Viennese Raisin Coffee Cake

Vienna is the undisputed world capital of cake. There are layer cakes, mousse cakes, historical cakes (the Sachertorte of the Hotel Sacher has been a closely guarded secret recipe for over 200 years), and even plain cakes. I recently asked my friend Erika Lieben for her favorite. She wrote back a four-word response: Gehruerter Gugelhupf mit Rosinen (“beaten” coffee cake with raisins). “Beaten” refers to the fact that this is mixed like a cake batter and is not the yeast-risen coffee cake closely associated with Vienna and made in all German-speaking countries. Though you may use any type of a tube pan for this cake, a real Gugelhupf mold has a specific shape (as seen in the cake on the bottom in the photo): The top is a series of diagonal ridges and the sides may be covered with ridges in the opposite direction from the first ones, or with two bands of diagonal ridges, separated by a straight beltlike band around the circumference of the pan. They are usually smaller than typical Bundt or tube pans. Either a Bundt or tube pan will substitute perfectly well, but the resulting cake will not be quite as tall as a cake made in a Gugelhupf mold.

Makes one 8- to 10-inch tube cake, depending on the size of the mold used, about 16 servings

1 2/3 cups all-purpose flour (spoon flour into dry-measure cup and level off)

2 teaspoons baking powder

16 tablespoons (2 sticks) unsalted butter, softened

1 1/4 cups sugar

2 teaspoons finely grated lemon zest

1 teaspoon vanilla extract

6 large eggs, separated

1 cup (about 5 1/2 ounces) dark or golden raisins, tossed with 1 tablespoon of flour

One 10- or 12-cup Gugelhupf or 16-cup Bundt pan, buttered, sprinkled with fine, dry breadcrumbs, and sprayed with vegetable cooking spray

  1. Set a rack in the lower third of the oven and preheat to 350˚F.
  2. Stir the flour and baking powder together and set aside.
  3. Combine the butter and 3/4 cup of the sugar in the bowl of an electric mixer. Beat the mixture with the paddle on medium speed until it is soft and light, 3 to 4 minutes.
  4. Beat in the lemon zest and vanilla, followed by 2 of the egg yolks.
  5. Beat in a third of the flour mixture. Stop and scrape down the bowl and beater.
  6. Beat in 2 more of the egg yolks, followed by another half of the remaining flour. Stop and scrape. Repeat using the remaining egg yolks and flour mixture.
  7. Pour the egg whites into a clean, dry mixer bowl. Place on the mixer with the whisk attachment and whip the egg whites until they are very white, opaque, and beginning to hold a very soft peak. Increase the speed to medium-high and whip in the remaining 1/2 cup sugar in a slow stream, continuing to whip the egg whites until they hold a soft, glossy peak.
  8. Fold a third of the egg whites into the batter to lighten it, then fold in the floured raisins. Fold in the remaining egg whites.
  9. Scrape the batter into the prepared pan and smooth the top.
  10. Bake the cake until it is well risen and deep golden and a toothpick or the point of a paring knife inserted midway between the side of the pan and the central tube emerges dry, 45 to 50 minutes. If the cake is baked in a Bundt pan it will be ready 5 to 10 minutes sooner.
  11. Cool the cake in the pan on a rack for 10 minutes, then invert the cake to the rack to cool completely.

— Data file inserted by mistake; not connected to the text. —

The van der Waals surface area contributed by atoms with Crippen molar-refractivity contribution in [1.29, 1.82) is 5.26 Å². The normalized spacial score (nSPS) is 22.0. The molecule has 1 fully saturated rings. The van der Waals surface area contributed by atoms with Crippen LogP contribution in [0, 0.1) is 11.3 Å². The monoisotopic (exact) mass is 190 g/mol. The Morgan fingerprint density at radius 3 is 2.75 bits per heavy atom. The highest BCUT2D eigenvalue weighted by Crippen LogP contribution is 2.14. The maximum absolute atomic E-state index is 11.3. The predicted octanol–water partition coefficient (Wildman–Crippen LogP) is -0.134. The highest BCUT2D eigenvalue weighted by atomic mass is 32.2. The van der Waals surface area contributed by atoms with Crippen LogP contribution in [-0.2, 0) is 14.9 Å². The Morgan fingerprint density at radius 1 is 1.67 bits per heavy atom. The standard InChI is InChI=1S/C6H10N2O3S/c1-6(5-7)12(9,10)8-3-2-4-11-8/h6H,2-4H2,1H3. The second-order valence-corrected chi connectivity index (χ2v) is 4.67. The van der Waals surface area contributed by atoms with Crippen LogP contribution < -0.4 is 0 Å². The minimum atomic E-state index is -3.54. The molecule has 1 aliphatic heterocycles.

Sour Cream Coffee Cake

This cake, the one on the cake stand in the photo, is as easy to prepare as it is good to eat. Basically a pound cake batter enriched with sour cream, it’s layered with a mixture of cinnamon sugar and nuts—a mixture to which you can add cocoa, currants, raisins, or even a little melted butter. It’s really essential to have the butter, eggs, and sour cream at room temperature for easy mixing, or the final texture of the cake will be heavy and grainy rather than light and delicate.

Makes one 10-inch tube cake, about 24 slices


1/3 cup granulated or light brown sugar

2 teaspoons ground cinnamon

1 cup (about 4 ounces) pecan or walnut pieces, coarsely chopped


2 cups all-purpose flour (spoon flour into dry-measure cup and level off)

1 cup sugar

1 teaspoon baking powder

1 teaspoon baking soda

10 tablespoons (1 1/4 sticks) unsalted butter, softened

2 large eggs, at room temperature

2 large egg yolks

1 8-ounce container sour cream

One 10-inch tube or Bundt pan, buttered

  1. Set a rack in the lower third of the oven and preheat to 325˚F.
  2. For the filling, mix the sugar, cinnamon, and nuts in a small bowl and set aside.
  3. For the batter, combine the flour, sugar, baking powder, and baking soda in the bowl of an electric mixer. Stir well by hand to mix and add the butter. Beat the mixture on low speed with the paddle until the mixture is a smooth, heavy paste, 1 to 2 minutes.
  4. Whisk the eggs, yolks, and sour cream together. On medium speed, beat a third of the egg mixture into the flour and butter mixture. Beat for 1 minute.
  5. Stop and scrape the bowl and beater, beat in half of the remaining egg mixture, and beat for 2 minutes. Repeat with the last of the egg mixture.
  6. Remove the bowl from the mixer and using a rubber spatula give the batter a final mixing.
  7. Scrape half the batter into the prepared pan and smooth the top. Scatter half the sugar and nut filling on the batter.
  8. Scrape the remaining batter over the sugar and nut mixture and smooth the top. Scatter on the remaining sugar and nut mixture.
  9. Bake the cake until it is well risen and firm and a toothpick or a small thin knife inserted midway between the side of the pan and the central tube emerges dry, about 1 hour.
  10. Cool the cake in the pan for 5 minutes then invert a rack over it. Invert and lift off the pan, then cover the cake with another rack or a cake cardboard and turn it right side up again. Cool the cake completely.